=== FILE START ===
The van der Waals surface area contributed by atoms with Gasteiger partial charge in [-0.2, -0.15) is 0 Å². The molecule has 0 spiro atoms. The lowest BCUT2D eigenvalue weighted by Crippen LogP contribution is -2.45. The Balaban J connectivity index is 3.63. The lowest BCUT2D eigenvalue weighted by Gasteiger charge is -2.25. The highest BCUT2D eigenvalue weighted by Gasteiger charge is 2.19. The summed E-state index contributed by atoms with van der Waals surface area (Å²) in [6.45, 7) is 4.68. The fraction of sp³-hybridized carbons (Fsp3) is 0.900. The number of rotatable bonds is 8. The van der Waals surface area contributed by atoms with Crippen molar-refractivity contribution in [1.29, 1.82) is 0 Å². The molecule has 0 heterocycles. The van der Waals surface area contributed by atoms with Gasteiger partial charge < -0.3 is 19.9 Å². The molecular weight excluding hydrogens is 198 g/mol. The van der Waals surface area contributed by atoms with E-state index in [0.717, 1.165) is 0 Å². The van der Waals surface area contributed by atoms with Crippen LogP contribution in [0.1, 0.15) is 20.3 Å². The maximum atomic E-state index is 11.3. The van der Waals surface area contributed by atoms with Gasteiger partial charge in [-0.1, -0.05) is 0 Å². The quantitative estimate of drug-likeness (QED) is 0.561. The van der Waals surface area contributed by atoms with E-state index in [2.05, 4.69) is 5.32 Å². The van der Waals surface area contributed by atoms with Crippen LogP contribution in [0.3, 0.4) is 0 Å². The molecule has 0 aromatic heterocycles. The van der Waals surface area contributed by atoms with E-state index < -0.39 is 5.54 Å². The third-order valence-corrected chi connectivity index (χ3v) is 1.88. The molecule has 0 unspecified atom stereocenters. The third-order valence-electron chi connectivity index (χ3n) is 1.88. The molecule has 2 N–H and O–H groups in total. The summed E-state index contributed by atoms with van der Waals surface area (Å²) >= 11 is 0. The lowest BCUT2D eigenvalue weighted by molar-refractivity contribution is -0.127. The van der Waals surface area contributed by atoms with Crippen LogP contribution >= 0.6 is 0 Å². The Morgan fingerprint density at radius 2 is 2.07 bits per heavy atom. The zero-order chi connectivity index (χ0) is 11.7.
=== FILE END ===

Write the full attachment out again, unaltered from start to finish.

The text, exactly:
The van der Waals surface area contributed by atoms with Gasteiger partial charge in [-0.2, -0.15) is 0 Å². The molecule has 0 spiro atoms. The lowest BCUT2D eigenvalue weighted by Crippen LogP contribution is -2.45. The Balaban J connectivity index is 3.63. The lowest BCUT2D eigenvalue weighted by Gasteiger charge is -2.25. The highest BCUT2D eigenvalue weighted by Gasteiger charge is 2.19. The summed E-state index contributed by atoms with van der Waals surface area (Å²) in [6.45, 7) is 4.68. The fraction of sp³-hybridized carbons (Fsp3) is 0.900. The number of rotatable bonds is 8. The van der Waals surface area contributed by atoms with Crippen molar-refractivity contribution in [1.29, 1.82) is 0 Å². The molecule has 0 heterocycles. The van der Waals surface area contributed by atoms with Gasteiger partial charge < -0.3 is 19.9 Å². The molecular weight excluding hydrogens is 198 g/mol. The van der Waals surface area contributed by atoms with E-state index in [0.717, 1.165) is 0 Å². The van der Waals surface area contributed by atoms with Crippen LogP contribution in [0.1, 0.15) is 20.3 Å². The maximum atomic E-state index is 11.3. The van der Waals surface area contributed by atoms with Gasteiger partial charge in [-0.1, -0.05) is 0 Å². The quantitative estimate of drug-likeness (QED) is 0.561. The van der Waals surface area contributed by atoms with E-state index in [2.05, 4.69) is 5.32 Å². The van der Waals surface area contributed by atoms with Crippen LogP contribution in [0.3, 0.4) is 0 Å². The molecule has 0 aromatic heterocycles. The van der Waals surface area contributed by atoms with E-state index < -0.39 is 5.54 Å². The third-order valence-corrected chi connectivity index (χ3v) is 1.88. The molecule has 0 unspecified atom stereocenters. The third-order valence-electron chi connectivity index (χ3n) is 1.88. The molecule has 2 N–H and O–H groups in total. The summed E-state index contributed by atoms with van der Waals surface area (Å²) >= 11 is 0. The lowest BCUT2D eigenvalue weighted by molar-refractivity contribution is -0.127. The van der Waals surface area contributed by atoms with Crippen LogP contribution >= 0.6 is 0 Å². The Morgan fingerprint density at radius 2 is 2.07 bits per heavy atom. The zero-order chi connectivity index (χ0) is 11.7.